Program Report: Ellen Andrews – Church World Services Refugee Program

Durham native Ellen Andrews is the Director of Church World Service’s (CWS) Immigration and Refugee Program, one of two organizations of its kind in Durham. During the past eight years, she and her colleagues have assisted over 2,500 individuals from more than 20 countries to resettle into new homes, new jobs, and new lifestyles in the Triangle area. Club President B.C. Dash commended Ellen on her work in the community, noting that many Rotarians’ lives have been touched as we welcome these newcomers to our country, allowing them to reclaim their dignity and build new lives marked by hope and opportunity.

CWS-Durham (cwsrdu.org) opened its doors in 2009, and works to welcome refugees and immigrants from around the world. As a faith-based global humanitarian organization, CWS is also known for managing CROP fundraising walks. Staff and volunteers base their resettlement work on an empowerment-focused declining model of support designed to enable new arrivals to embark on a path toward self-sufficiency, and ultimately, become completely in control of the direction of their new lives. CWS staff ensure refugees immediate access to food, shelter, and medical care, in addition to providing legal counseling, employment services, and links to community partnerships.

Ellen outlined the thought process that refugees go through before deciding to abandon their home country. “Most of them want, and plan, to return home someday, but unfortunately that is often not the case,” she explained. “While some families, usually those with greater financial resources, have time to plan their escape, many are forced to make a very emotional decision in a short window of time.” Families must decide what, and whom, to take: will elderly family members or small children slow them down? Will travelling be dangerous? How long will the journey take? Do we have financial resources? If so, how long will they last, and how will we access them?

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Rotary Foundation – Paul Harris Fellows – May 15, 2017

Foundation Chair Andy Esser made to significant Paul Harris Fellowship awards. Immediately below Andy is pictured with Club Treasurer, Susan Miller being awarded here PHF +4 and Emilee  Collins her PHF +2. Please congratulate these two great Rotarians.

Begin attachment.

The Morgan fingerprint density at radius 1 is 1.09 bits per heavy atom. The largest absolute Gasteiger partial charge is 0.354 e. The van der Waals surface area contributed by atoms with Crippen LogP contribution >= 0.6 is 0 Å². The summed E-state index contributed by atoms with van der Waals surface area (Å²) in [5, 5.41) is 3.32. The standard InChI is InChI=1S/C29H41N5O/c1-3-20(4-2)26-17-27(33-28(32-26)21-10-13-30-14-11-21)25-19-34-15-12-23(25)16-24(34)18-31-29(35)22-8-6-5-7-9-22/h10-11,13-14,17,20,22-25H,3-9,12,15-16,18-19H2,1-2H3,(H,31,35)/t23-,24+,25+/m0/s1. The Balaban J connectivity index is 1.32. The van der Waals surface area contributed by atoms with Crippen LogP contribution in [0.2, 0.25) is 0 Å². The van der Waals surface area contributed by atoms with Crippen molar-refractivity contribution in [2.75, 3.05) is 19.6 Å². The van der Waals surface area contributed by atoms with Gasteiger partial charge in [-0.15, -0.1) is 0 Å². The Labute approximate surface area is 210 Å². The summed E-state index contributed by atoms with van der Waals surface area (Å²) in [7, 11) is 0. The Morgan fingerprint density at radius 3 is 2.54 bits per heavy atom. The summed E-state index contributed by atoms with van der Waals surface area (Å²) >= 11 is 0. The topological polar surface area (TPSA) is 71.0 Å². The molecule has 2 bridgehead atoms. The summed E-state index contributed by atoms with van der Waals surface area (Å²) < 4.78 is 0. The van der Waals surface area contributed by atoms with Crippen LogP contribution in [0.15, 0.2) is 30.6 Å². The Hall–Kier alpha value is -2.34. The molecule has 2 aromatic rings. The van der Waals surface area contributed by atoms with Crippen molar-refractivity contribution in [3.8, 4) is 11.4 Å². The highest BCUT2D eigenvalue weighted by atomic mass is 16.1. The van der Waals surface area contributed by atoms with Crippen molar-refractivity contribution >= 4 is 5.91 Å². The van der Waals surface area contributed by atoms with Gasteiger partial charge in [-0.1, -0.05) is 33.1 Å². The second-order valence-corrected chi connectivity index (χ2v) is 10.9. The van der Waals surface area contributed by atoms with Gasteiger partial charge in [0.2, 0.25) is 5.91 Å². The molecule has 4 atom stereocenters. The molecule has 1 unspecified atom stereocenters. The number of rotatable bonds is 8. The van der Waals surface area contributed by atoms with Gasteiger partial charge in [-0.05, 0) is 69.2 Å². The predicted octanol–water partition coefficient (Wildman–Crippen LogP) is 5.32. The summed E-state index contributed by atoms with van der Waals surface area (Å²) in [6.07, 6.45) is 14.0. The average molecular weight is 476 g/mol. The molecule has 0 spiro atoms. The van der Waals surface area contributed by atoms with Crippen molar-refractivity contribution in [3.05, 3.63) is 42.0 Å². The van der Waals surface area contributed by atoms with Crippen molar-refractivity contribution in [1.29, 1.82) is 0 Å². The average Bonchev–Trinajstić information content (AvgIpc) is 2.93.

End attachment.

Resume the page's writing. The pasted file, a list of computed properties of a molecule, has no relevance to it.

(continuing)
President BC Dash Honored by Past Presidents

At their May 18 Past Presidents’ Council meeting, President BC is presented with a framed photo to recognize his year of service. Pictured are President BC and Past President Vandana Dake.

Photo credit to Past President Lois Deloatch.

International Committee – Pune India Project

Leadership in Pune Toilet Project

One of the many successful project that our Club has participated in is the Pune India Project. The plaque pictures celebrates the original project that led to this one.

The objective of the project is the construction of 272 toilets in villages situated in Velha & Haveli Taluka of Pune District, Maharashtra, India.  Beneficiaries will be 272 families consisting of about 2000 persons in whose homes toilets with septic tanks will be  installed. This will prevent the contamination of the water source and will thus: a) prevent disease; b) improve sanitation; c) improve the health of the community by eradication of water borne illnesses, especially those of women (pregnant and nursing) and children d) will increase security and safety to adolescent girls and women.  The local club spearheading the project is Pimpri, District 3131.  Our club, Durham in District 7710, is the international partner club.  The current amount budgeted for the project is $65,250.  This project builds on a successful project where 204 toilets were constructed in Ambi Village, Pune, India, which was also spearheaded by the Pimpri Club.